Quiz – Fire and Fizzle (solved)

For a quick diversion, here’s a list of ten notable starting pitchers of the modern era (since 1901). Which career accomplishment (min. 250 decisions) distinguishes these players among all retired pitchers of the modern era?

Congratulations to Bob Eno. He knew that only these pitchers compiled a .550 W-L% in 200+ decisions over their first 10 seasons, but then slid below .450 in 50+ decisions for the rest of their careers. More after the jump.

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Third Time Lucky

Lucky if you’re a batter, that is, and you’re facing the starting pitcher for the third time in a game. That scenario has always been advantageous for the batsman, but never so much as in the past two decades. After the jump, more on batting the third time through the order.

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Not Just Friends of Frisch – Part 4

Regular HHS contributor “no statistician but” (or nsb) continues his series examining where the Hall of Fame cutoff line really lies with his look at marginal Hall of Famers. In Part 4, nsb takes a look at the outfield positions, and 14 selected Hall of Fame outfielders who are outside of the Hall of Stats. More after the jump

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Hitless Wonders – the 0 for 40 Club

Chris Davis earned some unwanted notoriety this month with the longest oh-fer in majors history, racking up 54 consecutive hitless AB before finally snapping the streak with a 3 for 5 game on April 13, leading the Orioles to a 9-5 win over the defending champion Red Sox. The other members of the 0 for 40 club are after the jump.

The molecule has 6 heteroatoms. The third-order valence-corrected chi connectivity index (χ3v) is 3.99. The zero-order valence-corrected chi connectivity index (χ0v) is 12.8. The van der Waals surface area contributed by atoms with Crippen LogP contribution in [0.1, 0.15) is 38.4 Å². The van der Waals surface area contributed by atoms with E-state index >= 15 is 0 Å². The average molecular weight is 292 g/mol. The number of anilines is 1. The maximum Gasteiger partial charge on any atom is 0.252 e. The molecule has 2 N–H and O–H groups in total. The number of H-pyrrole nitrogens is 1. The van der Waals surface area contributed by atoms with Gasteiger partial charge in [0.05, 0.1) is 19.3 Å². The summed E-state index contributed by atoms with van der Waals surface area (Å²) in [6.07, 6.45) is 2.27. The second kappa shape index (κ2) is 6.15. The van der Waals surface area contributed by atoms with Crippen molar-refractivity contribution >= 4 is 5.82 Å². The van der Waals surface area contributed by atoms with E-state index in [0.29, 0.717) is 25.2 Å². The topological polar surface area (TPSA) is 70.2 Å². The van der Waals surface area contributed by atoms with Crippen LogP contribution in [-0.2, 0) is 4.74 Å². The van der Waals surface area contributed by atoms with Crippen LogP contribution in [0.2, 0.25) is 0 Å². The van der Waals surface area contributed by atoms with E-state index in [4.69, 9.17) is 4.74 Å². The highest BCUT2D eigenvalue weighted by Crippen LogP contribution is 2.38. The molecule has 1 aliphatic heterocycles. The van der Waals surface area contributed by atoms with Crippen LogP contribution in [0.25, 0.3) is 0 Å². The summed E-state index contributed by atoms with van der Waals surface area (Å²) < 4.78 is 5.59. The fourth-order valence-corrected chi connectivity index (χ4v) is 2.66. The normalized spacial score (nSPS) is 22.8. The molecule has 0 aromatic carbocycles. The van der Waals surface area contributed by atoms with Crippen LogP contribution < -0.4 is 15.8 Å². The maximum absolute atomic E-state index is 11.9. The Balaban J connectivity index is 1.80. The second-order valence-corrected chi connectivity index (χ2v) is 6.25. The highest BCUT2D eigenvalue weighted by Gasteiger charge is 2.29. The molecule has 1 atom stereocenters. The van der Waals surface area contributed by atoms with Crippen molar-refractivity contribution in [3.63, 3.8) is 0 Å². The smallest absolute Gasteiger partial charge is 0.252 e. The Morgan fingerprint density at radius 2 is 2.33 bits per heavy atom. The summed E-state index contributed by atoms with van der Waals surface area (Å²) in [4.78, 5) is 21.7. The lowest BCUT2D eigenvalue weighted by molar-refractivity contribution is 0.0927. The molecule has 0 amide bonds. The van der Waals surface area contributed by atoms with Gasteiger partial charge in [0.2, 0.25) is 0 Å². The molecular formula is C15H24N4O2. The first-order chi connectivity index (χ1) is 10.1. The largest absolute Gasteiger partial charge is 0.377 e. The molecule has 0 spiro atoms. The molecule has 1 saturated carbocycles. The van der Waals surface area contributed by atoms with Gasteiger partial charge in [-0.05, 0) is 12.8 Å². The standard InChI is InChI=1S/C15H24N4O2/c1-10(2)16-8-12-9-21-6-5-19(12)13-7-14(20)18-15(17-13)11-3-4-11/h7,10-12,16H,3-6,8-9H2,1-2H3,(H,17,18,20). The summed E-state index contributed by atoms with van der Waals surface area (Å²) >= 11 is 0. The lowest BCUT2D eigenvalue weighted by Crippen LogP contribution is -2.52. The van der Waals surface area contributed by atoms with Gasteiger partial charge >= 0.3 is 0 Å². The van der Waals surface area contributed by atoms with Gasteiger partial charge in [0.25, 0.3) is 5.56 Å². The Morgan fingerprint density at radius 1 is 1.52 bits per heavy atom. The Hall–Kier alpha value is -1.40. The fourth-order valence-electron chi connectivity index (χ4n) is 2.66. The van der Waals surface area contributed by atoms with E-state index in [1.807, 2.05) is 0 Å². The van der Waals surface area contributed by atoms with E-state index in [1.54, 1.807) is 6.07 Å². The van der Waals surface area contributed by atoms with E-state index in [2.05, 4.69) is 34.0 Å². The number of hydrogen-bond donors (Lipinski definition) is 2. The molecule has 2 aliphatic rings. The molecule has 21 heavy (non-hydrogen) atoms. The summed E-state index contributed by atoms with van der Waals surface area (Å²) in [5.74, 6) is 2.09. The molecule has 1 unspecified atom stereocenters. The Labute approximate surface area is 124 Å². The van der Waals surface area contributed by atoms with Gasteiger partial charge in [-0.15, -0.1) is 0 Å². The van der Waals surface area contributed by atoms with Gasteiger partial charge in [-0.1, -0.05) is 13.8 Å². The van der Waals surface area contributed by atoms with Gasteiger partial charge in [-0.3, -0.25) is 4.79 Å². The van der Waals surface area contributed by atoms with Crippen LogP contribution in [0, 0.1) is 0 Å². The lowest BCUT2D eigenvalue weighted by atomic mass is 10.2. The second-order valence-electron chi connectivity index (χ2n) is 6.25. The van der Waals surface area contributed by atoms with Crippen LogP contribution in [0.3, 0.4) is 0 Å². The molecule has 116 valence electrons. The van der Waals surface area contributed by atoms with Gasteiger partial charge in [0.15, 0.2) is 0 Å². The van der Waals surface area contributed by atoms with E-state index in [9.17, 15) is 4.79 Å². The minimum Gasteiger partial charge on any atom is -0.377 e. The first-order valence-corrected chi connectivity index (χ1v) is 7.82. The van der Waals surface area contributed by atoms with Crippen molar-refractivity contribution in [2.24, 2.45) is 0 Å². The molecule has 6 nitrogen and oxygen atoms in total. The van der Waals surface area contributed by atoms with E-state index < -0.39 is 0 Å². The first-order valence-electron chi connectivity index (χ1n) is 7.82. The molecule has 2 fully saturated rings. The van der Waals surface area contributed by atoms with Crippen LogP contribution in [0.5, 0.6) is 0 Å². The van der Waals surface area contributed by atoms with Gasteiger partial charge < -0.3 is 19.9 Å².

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Not Just Friends of Frisch – Part 3

Regular HHS contributor “no statistician but” (or nsb) continues his series examining where the Hall of Fame cutoff line really lies with his look at marginal Hall of Famers. In Part 3, nsb takes a look at the middle and left side of the infield, and 13 selected Hall of Fame inductees at those positions who are outside of the Hall of Stats. More after the jump

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Not Just Friends of Frisch – Part 2

Regular HHS contributor “no statistician but” (or nsb) continues his series examining where the Hall of Fame cutoff line really lies with his look at marginal HoF inductees. If you missed his Part 1 introduction, you can read it here. In Part 2, nsb looks at the positions of catcher and first basemen. More after the jump.

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